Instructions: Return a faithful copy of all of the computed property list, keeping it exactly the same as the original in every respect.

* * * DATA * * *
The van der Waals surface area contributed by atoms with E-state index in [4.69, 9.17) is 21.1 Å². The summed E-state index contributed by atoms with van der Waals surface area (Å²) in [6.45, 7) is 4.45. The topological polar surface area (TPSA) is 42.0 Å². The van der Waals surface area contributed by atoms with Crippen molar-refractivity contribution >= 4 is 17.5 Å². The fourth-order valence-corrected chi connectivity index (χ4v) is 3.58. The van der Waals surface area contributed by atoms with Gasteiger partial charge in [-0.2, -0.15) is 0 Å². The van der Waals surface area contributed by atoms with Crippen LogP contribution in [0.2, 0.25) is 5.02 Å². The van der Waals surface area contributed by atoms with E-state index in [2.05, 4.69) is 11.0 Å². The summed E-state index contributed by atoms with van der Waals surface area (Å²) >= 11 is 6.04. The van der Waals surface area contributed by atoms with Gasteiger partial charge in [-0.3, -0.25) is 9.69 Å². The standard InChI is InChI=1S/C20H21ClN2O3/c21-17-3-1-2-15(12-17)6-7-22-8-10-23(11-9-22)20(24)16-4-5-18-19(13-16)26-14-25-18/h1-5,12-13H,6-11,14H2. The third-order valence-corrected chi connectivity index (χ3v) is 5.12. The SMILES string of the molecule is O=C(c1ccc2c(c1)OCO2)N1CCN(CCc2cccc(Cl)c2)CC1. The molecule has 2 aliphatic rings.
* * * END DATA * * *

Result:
The van der Waals surface area contributed by atoms with E-state index in [4.69, 9.17) is 21.1 Å². The summed E-state index contributed by atoms with van der Waals surface area (Å²) in [6.45, 7) is 4.45. The topological polar surface area (TPSA) is 42.0 Å². The van der Waals surface area contributed by atoms with Crippen molar-refractivity contribution >= 4 is 17.5 Å². The fourth-order valence-corrected chi connectivity index (χ4v) is 3.58. The van der Waals surface area contributed by atoms with Gasteiger partial charge in [-0.2, -0.15) is 0 Å². The van der Waals surface area contributed by atoms with Crippen LogP contribution in [0.2, 0.25) is 5.02 Å². The van der Waals surface area contributed by atoms with E-state index in [2.05, 4.69) is 11.0 Å². The summed E-state index contributed by atoms with van der Waals surface area (Å²) >= 11 is 6.04. The van der Waals surface area contributed by atoms with Gasteiger partial charge in [-0.3, -0.25) is 9.69 Å². The standard InChI is InChI=1S/C20H21ClN2O3/c21-17-3-1-2-15(12-17)6-7-22-8-10-23(11-9-22)20(24)16-4-5-18-19(13-16)26-14-25-18/h1-5,12-13H,6-11,14H2. The third-order valence-corrected chi connectivity index (χ3v) is 5.12. The SMILES string of the molecule is O=C(c1ccc2c(c1)OCO2)N1CCN(CCc2cccc(Cl)c2)CC1. The molecule has 2 aliphatic rings.